More Teachers Spending Salary on ... Supplies
Study finds a quarter now spend $400 a year
By Ruth Brown, Newser Staff
Posted Aug 18, 2013 3:20 PM CDT
Susan Frankel, Chief Executive Officer for Crayons2Computers helps stock shelves in the store. The store provides donated school supplies for teachers in low-income districts.   (AP Photo/Al Behrman)

(Newser) – With school budgets being slashed across the country, more and more teachers are paying for classroom supplies with their own money, according to a new study. The survey, by Horace Mann insurance, found 26% of teachers polled reported spending $400 of their own hard-earned on school supplies last year—up 3% from 2011—and 53% said their school's budget had been cut, reports USA Today., a charity that helps teachers raise money for supplies, says requests from teachers grew 30% last year.

A 23-year-old elementary school teacher in North Carolina says she does babysitting work on the side to help buy extra supplies for her classroom. "I only have $100 from the school for the whole year to buy supplies, and it's not enough," she tells USA Today. "I even had to buy shelves and a stool for the kids to stand on to wash their hands at the sink." "Of course we're not forced to spend our money," says another teacher in Indiana. "But some of these kids don't even get breakfast before they come to school, so we buy them snacks and treats."

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Showing 3 of 127 comments
Aug 19, 2013 11:08 AM CDT
We as a nation are spending anywhere between $6212 (Utah) and $19,076 (NY) per student for education in the US. Assuming a class size of 25 kids, that is $155,300 to 476,900 per classroom. Assuming the teachers make $60,000, that still leaves a whole lot of money for supplies and other things. Perhaps the schools should look to reduce their overhead (Non-teaching Staff), and return more of that money to actual classroom support!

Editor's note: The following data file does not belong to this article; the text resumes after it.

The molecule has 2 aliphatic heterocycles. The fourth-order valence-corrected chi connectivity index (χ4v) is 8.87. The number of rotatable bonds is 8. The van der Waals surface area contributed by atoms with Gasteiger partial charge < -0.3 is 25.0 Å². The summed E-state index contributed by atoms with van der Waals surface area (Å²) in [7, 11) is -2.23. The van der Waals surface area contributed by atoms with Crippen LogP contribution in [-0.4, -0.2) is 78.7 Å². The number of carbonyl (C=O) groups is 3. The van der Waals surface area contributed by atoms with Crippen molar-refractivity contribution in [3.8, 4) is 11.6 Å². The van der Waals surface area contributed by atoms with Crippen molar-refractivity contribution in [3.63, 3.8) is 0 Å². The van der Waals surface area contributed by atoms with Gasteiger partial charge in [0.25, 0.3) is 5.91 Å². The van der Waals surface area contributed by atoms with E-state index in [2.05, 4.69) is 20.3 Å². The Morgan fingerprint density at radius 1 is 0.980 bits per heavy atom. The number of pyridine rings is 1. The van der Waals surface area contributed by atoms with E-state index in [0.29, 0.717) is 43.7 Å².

Aug 19, 2013 9:38 AM CDT
That amounts to eight tenths of one percent of the income of a first year teacher in my local school system. Funny how they whine about their costs, but could care less about raising my taxes to pay for their bigger salaries and better free health care. The last levy raised my taxes 800 dollars a year, which is more than 6 percent of my income. I feel no sympathy for them at all.
Aug 19, 2013 8:22 AM CDT
Teachers are allowed only $250 off their IRS income tax for school supplies. My best friend is a school teacher in Virginia. I help with the school supplies by either going shopping at the same time and getting what is needed or simply giving money to help offset some of the supplies. I am a part time teacher - and I donate some of my salary to providing supplies to the kids that I teach. Supplies are anything from pencils to food. I think the school teachers need a bigger amount deduct from their earnings.